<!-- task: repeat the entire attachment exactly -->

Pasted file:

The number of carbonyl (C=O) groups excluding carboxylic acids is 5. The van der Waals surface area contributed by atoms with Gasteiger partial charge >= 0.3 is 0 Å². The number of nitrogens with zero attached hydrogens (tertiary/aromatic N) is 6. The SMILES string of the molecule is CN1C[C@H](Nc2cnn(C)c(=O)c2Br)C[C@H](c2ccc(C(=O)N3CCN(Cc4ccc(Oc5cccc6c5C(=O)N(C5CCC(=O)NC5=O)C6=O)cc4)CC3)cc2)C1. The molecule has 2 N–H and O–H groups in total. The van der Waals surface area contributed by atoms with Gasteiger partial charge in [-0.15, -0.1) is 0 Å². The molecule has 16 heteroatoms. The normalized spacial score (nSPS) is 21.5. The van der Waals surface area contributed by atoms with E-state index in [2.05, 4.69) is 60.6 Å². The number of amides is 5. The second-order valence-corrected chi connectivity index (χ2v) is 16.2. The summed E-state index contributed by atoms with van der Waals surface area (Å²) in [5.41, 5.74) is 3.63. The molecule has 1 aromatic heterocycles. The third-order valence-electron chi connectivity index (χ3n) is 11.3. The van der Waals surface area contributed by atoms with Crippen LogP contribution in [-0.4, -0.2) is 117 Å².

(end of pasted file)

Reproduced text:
The number of carbonyl (C=O) groups excluding carboxylic acids is 5. The van der Waals surface area contributed by atoms with Gasteiger partial charge >= 0.3 is 0 Å². The number of nitrogens with zero attached hydrogens (tertiary/aromatic N) is 6. The SMILES string of the molecule is CN1C[C@H](Nc2cnn(C)c(=O)c2Br)C[C@H](c2ccc(C(=O)N3CCN(Cc4ccc(Oc5cccc6c5C(=O)N(C5CCC(=O)NC5=O)C6=O)cc4)CC3)cc2)C1. The molecule has 2 N–H and O–H groups in total. The van der Waals surface area contributed by atoms with Gasteiger partial charge in [-0.15, -0.1) is 0 Å². The molecule has 16 heteroatoms. The normalized spacial score (nSPS) is 21.5. The van der Waals surface area contributed by atoms with E-state index in [2.05, 4.69) is 60.6 Å². The number of amides is 5. The second-order valence-corrected chi connectivity index (χ2v) is 16.2. The summed E-state index contributed by atoms with van der Waals surface area (Å²) in [5.41, 5.74) is 3.63. The molecule has 1 aromatic heterocycles. The third-order valence-electron chi connectivity index (χ3n) is 11.3. The van der Waals surface area contributed by atoms with Crippen LogP contribution in [-0.4, -0.2) is 117 Å².